American Philosophical Society
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103. Engineering[X]
1Name:  Dr. Henry Petroski
 Institution:  Duke University
 Year Elected:  2006
 Class:  1. Mathematical and Physical Sciences
 Subdivision:  103. Engineering
 Residency:  Resident
 Living? :   Living
 Birth Date:  1942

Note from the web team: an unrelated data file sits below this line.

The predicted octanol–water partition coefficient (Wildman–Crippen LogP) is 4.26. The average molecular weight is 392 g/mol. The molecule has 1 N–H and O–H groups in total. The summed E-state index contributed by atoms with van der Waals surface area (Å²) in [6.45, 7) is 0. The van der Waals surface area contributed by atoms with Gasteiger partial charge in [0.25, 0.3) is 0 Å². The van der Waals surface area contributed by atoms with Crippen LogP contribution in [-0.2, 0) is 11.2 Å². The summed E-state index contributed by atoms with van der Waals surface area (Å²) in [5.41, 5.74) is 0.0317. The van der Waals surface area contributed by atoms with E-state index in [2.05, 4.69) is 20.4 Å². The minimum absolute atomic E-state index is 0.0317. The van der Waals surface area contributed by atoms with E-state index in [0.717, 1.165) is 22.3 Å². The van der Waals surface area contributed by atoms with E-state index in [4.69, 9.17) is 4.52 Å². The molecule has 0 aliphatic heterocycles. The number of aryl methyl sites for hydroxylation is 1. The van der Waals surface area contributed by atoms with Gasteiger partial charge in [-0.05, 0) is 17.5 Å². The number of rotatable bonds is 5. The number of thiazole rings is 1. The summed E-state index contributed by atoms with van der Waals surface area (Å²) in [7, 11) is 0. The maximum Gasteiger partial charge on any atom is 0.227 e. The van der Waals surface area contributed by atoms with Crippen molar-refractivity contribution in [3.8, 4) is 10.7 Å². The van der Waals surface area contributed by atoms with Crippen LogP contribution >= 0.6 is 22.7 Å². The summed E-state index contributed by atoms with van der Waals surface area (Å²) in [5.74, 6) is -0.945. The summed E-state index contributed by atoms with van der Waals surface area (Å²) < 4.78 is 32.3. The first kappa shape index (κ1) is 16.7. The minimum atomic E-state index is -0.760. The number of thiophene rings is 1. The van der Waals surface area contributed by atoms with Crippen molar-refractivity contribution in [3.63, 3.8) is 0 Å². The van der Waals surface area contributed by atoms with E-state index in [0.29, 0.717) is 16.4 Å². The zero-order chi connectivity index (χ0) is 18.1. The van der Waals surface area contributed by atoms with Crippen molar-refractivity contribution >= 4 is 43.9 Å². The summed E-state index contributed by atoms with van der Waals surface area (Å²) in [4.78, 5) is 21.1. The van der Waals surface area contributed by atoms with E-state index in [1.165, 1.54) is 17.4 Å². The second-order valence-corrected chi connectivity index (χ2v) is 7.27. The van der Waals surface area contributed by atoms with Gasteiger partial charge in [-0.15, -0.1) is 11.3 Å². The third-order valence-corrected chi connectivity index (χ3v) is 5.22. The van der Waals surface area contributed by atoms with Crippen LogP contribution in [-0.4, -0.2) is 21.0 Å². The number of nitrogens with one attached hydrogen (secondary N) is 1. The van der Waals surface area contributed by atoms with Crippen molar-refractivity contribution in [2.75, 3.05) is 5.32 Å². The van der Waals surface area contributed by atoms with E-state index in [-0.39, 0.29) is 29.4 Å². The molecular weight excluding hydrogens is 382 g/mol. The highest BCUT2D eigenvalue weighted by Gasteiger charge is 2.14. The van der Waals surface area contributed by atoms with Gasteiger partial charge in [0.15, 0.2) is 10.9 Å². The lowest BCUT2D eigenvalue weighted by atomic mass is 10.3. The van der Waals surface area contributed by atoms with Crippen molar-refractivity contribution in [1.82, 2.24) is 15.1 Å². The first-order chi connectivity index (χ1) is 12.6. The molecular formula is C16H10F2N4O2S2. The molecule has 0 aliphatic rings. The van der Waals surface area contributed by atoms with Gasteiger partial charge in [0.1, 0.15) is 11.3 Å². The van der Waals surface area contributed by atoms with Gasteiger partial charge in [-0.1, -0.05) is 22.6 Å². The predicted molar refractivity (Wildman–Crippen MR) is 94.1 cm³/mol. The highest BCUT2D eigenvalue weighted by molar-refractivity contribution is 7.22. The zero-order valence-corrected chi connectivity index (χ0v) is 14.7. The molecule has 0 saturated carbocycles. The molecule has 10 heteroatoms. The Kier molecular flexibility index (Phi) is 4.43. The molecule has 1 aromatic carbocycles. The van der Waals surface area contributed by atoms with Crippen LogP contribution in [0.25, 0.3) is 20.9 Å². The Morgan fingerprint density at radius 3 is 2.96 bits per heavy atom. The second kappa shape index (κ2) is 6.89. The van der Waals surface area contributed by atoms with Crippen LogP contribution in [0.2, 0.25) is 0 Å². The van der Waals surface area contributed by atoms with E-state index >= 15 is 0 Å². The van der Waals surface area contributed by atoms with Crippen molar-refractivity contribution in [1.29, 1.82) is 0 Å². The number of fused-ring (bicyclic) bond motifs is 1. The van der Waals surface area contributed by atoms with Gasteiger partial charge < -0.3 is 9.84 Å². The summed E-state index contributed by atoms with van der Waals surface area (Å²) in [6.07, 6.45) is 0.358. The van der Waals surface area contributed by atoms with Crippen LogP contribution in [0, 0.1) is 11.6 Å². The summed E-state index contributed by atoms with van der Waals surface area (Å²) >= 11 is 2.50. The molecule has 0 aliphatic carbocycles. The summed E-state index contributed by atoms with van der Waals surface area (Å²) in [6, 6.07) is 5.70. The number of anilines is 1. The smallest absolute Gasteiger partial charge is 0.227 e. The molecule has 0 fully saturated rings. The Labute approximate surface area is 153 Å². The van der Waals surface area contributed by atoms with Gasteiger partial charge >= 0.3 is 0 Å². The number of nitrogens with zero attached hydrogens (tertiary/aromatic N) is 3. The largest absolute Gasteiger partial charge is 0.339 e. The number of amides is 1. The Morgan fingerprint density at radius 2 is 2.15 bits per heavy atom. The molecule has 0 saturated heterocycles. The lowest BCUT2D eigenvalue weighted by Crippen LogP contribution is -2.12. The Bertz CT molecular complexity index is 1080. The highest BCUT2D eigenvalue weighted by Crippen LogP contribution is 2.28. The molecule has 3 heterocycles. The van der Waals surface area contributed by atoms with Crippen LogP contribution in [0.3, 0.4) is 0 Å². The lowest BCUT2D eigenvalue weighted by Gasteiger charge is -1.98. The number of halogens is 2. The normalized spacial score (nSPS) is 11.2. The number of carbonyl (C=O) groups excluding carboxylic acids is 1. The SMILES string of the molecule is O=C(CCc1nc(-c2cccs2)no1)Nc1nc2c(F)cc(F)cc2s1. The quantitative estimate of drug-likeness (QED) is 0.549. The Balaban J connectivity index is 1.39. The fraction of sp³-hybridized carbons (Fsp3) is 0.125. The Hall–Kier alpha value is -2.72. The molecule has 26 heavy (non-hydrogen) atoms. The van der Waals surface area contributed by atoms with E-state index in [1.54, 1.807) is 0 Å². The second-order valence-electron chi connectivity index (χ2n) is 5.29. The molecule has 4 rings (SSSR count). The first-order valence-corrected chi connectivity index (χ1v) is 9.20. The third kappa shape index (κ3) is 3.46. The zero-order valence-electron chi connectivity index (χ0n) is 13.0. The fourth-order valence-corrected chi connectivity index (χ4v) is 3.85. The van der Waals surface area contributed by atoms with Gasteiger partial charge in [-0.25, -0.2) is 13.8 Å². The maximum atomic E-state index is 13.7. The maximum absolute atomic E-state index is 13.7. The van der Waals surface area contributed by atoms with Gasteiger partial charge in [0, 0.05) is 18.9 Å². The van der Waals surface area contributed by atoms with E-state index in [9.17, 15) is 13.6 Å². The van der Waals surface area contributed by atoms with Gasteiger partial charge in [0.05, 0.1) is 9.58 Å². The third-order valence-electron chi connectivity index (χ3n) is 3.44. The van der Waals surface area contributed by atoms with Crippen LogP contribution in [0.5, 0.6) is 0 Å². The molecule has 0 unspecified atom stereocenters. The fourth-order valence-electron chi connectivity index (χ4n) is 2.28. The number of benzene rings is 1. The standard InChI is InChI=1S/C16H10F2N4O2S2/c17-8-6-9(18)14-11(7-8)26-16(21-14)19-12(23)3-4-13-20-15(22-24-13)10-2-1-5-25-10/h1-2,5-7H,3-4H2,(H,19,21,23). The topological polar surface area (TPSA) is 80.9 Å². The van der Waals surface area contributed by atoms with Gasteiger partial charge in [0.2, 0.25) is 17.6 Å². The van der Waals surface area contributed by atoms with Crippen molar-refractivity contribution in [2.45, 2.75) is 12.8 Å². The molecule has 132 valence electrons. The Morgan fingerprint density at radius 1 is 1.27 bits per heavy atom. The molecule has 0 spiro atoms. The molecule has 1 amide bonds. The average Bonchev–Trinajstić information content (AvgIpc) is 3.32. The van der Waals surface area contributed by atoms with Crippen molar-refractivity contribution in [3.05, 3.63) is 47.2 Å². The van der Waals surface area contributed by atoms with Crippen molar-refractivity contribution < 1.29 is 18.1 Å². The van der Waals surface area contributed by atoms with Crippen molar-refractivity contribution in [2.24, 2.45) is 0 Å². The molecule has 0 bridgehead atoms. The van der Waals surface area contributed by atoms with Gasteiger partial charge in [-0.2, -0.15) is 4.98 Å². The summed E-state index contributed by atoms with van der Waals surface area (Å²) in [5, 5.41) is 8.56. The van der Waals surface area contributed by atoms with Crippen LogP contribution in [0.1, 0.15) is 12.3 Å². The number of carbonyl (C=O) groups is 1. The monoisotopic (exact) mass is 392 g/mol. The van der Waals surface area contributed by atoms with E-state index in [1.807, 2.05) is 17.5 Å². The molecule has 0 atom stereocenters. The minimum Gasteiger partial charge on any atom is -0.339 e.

Henry Petroski is the Aleksandar S. Vesic Professor of Civil Engineering and a professor of history at Duke University. He is a graduate of Manhattan College, having earned his B.M.E. degree in 1963, and of the University of Illinois, Urbana-Champaign, where he received his Ph.D. in theoretical and applied mechanics in 1968. Before joining the Duke faculty in 1980, he taught at the University of Texas, Austin and served on the professional staff of Argonne National Laboratory. Dr. Petroski, who has been called "the poet laureate of technology," has written broadly on the topics of design, success and failure, and the history of engineering and technology. His books on these subjects, which are intended for professional engineers, students, and general readers alike, include To Engineer Is Human: The Role of Failure in Successful Design, which in 1987 was adapted for a BBC-television documentary; Design Paradigms: Case Histories of Error and Judgment in Engineering, which was named by the Association of American Publishers as the best general engineering book published in 1994; and Success Through Failure: The Paradox of Design, which was based on his 2004 Louis Clark Vanuxem Lectures at Princeton University. His Engineers of Dreams is a history of American bridge building. He has also written on commonplace objects in The Pencil; The Evolution of Useful Things; The Book on the Bookshelf; Small Things Considered; and The Toothpick, and has published collections of essays on engineering subjects under the titles Remaking the World and Pushing the Limits. His memoir about delivering newspapers in the 1950s and about what predisposed him to become an engineer is entitled Paperboy. Since 1991, he has written the engineering column in the bimonthly magazine American Scientist, and he also writes a column on the engineering profession for ASEE Prism. He is a professional engineer licensed in Texas and a chartered engineer registered in Ireland. He has held fellowships from the Guggenheim Foundation, the National Endowment for the Humanities, and the National Humanities Center. Among his other honors are the Washington Award from the Western Society of Engineers, the Ralph Coats Roe Medal from the American Society of Mechanical Engineers, and the Civil Engineering History and Heritage Award from the American Society of Civil Engineers, whose history and heritage committee he now chairs. He holds honorary degrees from Clarkson University, Manhattan College, Trinity College (in Hartford, Conn.), and Valparaiso University, and has received distinguished engineering alumnus awards from Manhattan College and the University of Illinois, Urbana-Champaign. He is a Distinguished Member of the American Society of Civil Engineers and a Fellow of the Institution of Engineers of Ireland and the American Academy of Arts & Sciences. He is an honorary member of the Moles and a member of the U.S. National Academy of Engineering. He was elected to the American Philosophical Society in 2006.
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